TGS '07: Microsoft booth offers a breather
Light crowds gather to check out games like Halo 3, Devil May Cry 4, but little else at Xbox 360-centric corner of the Tokyo Game Show.
TOKYO--Microsoft may be third in the Japanese console market, but it hasn't stopped trying to boost its market share here, as evidenced by the booth here at the Tokyo Game Show. While some of the games are seemingly of minimal interest to Japanese gamers--the four kiosks for Medal of Honor: Airborne were fairly barren whenever we passed by--some of the unique games here were fairly popular, even if there were few lengthy lines in evidence.
Last year's booth had some playable demos worth waiting for, especially in the trio of high-profile role-playing games, with Lucky Bell (retitled Eternal Sonata for the US market), Lost Odyssey, and Blue Dragon all being available for consumers to try out. Two of those games have now released, however, and Lost Odyssey was nowhere to be found in the booth, meaning that the Microsoft booth mostly featured a number of games developed in the US. There was a number of Halo 3 stations set up for four-on-four multiplayer sessions, which people seemed interested in, but other stations for games like Mobile Suit Gundam: Operation Troy were sparsely populated.
Microsoft was also one of the only places at the show that you could find PCs set up to play Games for Windows games, although titles like World in Conflict and Age of Empires III: The Asian Dynasties were only played by American and European gamers whenever we passed by.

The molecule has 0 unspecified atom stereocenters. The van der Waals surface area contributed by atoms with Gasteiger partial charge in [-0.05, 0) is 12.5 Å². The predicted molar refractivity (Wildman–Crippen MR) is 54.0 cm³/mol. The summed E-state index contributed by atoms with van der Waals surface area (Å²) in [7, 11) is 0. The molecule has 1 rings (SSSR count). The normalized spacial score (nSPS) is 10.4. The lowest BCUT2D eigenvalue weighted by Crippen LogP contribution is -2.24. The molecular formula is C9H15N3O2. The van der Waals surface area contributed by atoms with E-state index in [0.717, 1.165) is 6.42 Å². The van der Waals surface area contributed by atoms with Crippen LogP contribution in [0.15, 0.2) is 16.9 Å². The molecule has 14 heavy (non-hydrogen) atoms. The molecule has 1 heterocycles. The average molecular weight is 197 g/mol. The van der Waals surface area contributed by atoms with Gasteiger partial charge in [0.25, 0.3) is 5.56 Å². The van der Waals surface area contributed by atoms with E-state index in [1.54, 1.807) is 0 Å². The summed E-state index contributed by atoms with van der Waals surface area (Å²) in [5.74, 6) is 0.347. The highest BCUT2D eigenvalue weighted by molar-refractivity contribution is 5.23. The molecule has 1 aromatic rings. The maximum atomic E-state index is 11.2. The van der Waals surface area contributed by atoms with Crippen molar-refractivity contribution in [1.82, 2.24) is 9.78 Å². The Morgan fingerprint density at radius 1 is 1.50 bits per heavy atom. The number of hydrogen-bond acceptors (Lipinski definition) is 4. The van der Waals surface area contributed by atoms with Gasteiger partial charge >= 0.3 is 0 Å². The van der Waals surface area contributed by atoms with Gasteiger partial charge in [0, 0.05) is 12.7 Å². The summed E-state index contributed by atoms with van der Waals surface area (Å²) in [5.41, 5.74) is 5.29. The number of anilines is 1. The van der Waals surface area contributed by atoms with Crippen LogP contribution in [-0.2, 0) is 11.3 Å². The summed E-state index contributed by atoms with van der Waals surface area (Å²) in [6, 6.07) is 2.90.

The games that were being shown behind closed doors included a demo for Assassin's Creed and a private room where a trailer for Ninja Gaiden II was being played. The other major games here were the newest Winning Eleven title, as well as Devil May Cry 4, which was a bit easier to get to here than it was at the Capcom booth.
As far as the stage show goes, Microsoft's show revolved around bringing audience participants up on stage to try out its multiplayer-enabled games. If you've never seen a grandmother and a 5-year-old trying to play Ace Combat against each other, we can assure you that it's high comedy. Other games being showcased in between some high-volume host segments included Halo 3 and Beautiful Katamari.
All in all, Microsoft's booth suffered a bit from not having any huge exclusive titles that were of primary interest to Japanese gamers. The booth itself was about half the size of Sony's, and the crowds were commensurately smaller. Here's hoping that the company has some RPGs in development for next year, because we get the sense that nothing else will draw in the crowds at TGS, unless Microsoft suddenly starts publishing games for the DS.
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